Posts in the category "ground transporation":

DFW’s Skylink marks a moving milestone

Dallas/Fort Worth International Airport is celebrating a few milestones this summer,  including  the 10-year anniversaries of Terminal D, the Grand Hyatt DFW and the Skylink people mover, which connects all five DFW terminals and is billed as the world’s largest automated airport bi-directional train system.

To celebrate, Hudson Group and DFW put together this nice infographic:

 

DFW SKYLINK

Bike to the airport?

SEA BIKE ASSEMBLY STATION

Bike to or from the airport? In many cities you can do that and an increasing number of airports are making it easier to park, store, assemble, disassemble or make needed repairs to your bike.

Earlier this month Seattle-Tacoma International Airport marked National Bike Month with a new bicycle assembly/disassembly station, along with updated bike amenities that include tools, a bike pump, new bike racks, storage options (both short- and long-term), improved signage, and an updated bicycle resources webpage.

Other airports with bike stations and support include San Francisco International Airport, Portland International Airport, Pittsburgh International Airport, and Victoria International Airport on Canada’s Vancouver Island.

(Photo courtesy Seattle-Tacoma International Airport)

The arrival: airports that do it right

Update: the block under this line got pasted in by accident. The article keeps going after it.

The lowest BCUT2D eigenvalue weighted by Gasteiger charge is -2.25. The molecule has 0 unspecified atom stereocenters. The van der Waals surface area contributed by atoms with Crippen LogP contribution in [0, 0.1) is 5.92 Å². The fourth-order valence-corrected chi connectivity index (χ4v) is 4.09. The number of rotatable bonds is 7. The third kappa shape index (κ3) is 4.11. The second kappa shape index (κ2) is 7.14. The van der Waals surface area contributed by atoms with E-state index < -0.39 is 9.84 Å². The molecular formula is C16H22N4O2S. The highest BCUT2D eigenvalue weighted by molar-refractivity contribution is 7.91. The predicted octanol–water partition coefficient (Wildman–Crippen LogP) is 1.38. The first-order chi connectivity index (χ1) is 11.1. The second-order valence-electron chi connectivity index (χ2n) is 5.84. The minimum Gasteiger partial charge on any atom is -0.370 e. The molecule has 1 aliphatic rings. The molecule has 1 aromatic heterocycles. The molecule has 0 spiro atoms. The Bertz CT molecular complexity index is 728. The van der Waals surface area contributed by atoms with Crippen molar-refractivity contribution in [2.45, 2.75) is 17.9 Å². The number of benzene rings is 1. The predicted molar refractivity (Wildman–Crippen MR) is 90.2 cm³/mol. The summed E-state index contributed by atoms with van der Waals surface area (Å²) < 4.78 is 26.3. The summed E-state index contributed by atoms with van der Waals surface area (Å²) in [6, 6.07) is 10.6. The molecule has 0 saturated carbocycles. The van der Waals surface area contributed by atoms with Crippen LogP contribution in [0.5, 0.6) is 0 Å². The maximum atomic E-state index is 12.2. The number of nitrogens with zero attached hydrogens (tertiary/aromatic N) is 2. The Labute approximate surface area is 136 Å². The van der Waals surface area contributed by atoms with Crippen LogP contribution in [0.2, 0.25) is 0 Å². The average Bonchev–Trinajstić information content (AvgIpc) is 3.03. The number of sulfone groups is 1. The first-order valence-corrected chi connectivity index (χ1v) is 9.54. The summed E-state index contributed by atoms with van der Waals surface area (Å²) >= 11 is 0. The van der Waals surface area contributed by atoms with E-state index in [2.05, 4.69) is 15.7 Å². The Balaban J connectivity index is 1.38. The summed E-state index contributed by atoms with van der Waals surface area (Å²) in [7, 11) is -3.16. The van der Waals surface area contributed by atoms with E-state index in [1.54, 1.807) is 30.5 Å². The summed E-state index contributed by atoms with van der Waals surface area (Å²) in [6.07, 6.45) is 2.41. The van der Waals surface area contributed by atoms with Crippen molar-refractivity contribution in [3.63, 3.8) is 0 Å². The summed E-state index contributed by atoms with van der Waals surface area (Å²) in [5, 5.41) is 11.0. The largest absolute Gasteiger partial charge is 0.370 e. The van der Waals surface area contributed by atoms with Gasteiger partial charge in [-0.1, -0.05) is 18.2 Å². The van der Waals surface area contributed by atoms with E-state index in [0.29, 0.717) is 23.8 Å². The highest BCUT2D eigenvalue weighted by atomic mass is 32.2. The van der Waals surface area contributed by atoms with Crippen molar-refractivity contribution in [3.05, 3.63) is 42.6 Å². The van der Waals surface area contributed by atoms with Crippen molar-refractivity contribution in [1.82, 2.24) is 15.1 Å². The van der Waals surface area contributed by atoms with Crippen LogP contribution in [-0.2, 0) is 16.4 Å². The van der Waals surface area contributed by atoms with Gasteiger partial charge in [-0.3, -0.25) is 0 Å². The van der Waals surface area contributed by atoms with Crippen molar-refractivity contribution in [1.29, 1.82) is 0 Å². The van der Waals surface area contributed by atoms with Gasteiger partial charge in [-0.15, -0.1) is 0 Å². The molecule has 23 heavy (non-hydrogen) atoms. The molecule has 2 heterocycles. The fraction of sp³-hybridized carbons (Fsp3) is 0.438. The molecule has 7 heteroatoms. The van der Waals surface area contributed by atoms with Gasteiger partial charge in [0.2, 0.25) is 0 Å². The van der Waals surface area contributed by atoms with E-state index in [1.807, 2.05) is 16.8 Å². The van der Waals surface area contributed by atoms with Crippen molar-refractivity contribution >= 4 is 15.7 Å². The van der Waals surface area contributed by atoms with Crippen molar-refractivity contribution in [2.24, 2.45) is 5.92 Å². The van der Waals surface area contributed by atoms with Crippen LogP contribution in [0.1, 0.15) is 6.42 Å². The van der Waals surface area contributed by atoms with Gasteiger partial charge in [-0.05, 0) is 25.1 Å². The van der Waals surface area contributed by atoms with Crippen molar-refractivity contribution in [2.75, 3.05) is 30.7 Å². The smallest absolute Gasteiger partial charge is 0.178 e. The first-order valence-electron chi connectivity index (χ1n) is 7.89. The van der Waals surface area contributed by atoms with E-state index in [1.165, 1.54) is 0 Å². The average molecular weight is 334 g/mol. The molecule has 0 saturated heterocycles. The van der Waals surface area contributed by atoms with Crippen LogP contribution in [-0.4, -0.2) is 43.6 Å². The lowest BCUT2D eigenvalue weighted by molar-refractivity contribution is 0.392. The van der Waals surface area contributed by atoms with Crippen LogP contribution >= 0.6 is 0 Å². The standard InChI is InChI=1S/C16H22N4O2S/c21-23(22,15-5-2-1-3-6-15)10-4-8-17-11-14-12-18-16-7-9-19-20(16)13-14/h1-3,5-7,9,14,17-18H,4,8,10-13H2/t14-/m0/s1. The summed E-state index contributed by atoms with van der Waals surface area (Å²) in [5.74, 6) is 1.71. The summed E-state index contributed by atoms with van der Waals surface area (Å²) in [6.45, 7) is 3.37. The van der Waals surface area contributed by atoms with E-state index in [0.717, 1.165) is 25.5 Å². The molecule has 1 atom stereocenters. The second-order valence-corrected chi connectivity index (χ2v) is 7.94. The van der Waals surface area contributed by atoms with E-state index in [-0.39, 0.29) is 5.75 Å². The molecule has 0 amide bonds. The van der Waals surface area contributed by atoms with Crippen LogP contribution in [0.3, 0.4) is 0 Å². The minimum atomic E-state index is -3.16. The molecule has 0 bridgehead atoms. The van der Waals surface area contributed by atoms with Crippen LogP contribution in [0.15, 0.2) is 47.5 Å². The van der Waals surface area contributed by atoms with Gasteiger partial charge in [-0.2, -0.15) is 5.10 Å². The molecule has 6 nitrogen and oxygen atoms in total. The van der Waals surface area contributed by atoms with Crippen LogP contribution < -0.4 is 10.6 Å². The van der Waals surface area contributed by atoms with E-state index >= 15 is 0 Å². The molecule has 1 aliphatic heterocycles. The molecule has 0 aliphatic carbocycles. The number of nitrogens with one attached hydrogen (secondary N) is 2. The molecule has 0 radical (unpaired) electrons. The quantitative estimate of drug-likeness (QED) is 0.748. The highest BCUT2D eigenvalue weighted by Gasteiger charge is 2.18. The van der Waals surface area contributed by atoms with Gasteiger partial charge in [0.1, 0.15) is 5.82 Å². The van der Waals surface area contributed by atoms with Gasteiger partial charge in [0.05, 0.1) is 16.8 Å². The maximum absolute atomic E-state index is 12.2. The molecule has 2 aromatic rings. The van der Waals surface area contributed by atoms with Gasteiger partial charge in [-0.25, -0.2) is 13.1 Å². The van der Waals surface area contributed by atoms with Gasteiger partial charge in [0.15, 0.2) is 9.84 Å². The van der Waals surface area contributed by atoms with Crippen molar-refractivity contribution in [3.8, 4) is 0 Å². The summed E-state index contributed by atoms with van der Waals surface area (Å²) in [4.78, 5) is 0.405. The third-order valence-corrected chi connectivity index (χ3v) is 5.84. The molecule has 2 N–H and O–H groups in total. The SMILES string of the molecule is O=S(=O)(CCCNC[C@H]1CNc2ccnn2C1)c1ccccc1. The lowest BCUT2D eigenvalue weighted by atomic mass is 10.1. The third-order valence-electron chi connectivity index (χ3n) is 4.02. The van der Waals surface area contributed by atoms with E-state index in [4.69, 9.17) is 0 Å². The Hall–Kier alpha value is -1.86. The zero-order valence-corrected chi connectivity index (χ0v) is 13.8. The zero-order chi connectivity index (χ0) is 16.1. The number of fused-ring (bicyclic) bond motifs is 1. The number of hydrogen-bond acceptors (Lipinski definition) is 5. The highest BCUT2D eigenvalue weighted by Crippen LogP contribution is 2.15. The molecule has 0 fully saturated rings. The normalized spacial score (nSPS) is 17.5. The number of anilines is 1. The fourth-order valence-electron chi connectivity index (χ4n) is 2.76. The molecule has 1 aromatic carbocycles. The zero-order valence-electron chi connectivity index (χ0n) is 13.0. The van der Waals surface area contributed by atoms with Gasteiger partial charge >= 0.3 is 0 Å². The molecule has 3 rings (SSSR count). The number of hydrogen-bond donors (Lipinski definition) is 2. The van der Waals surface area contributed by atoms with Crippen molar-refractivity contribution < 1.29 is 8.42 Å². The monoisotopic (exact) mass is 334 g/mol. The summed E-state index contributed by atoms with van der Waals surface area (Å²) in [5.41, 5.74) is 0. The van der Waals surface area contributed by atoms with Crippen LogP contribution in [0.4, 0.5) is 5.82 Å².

[This is a slightly altered version of my “At the Airport” column published in  USA TODAY in May 2015]

Palm Springs International Airport _courtesy of the Airport

Palm Springs International Airports

Sometimes, the best part of going away is coming home. Or feeling at home in a new place. And for many travelers, that sensation begins at the airport.

Sound designer Peter Comley relishes his return visits to Vermont’s Burlington International Airport where, he’s welcomed by a view of the Green Mountains, Lake Champlain and the Burlington Air National Guard Base, which is “a sight just across the runway – with their F-16s.”

For Evan Deahl, an about-to-graduate college student in Philadelphia, it’s the approach into Chicago’s O’Hare Airport. “You come in over Lake Michigan and directly over the Chicago skyline. Cue Rhapsody in Blue in head. It’s like a movie,” he said.

Washington, D.C.-based literary agent Anna Sproul-Latimer enjoys landing at McCarran International Airport in Las Vegas, which has a “beautiful view coming into the Strip, and you can roll straight into gambling in the terminal. What’s not to like?”

In other airports it’s the immediate access to local culture, scenery and cuisine.

Passengers arriving at Fort Wayne International Airport in Indiana are greeted by local volunteers handing out cookies from a nearby bakery. At California’s Palm Springs International Airport, passengers exiting their planes enter an outdoor space with palm trees, real grass and a view of the mountains.

“I’m always happy to fly back to my old hometown airport in Atlanta and get my southern fried food fix of grits, greens and fried okra at Paschal’s or a Chick-fil-A sandwich and a sweet tea,” said Chris McGinnis, who writes the TravelSkills blog.

Some airport “Welcome Home” scenes take a moment to unfold.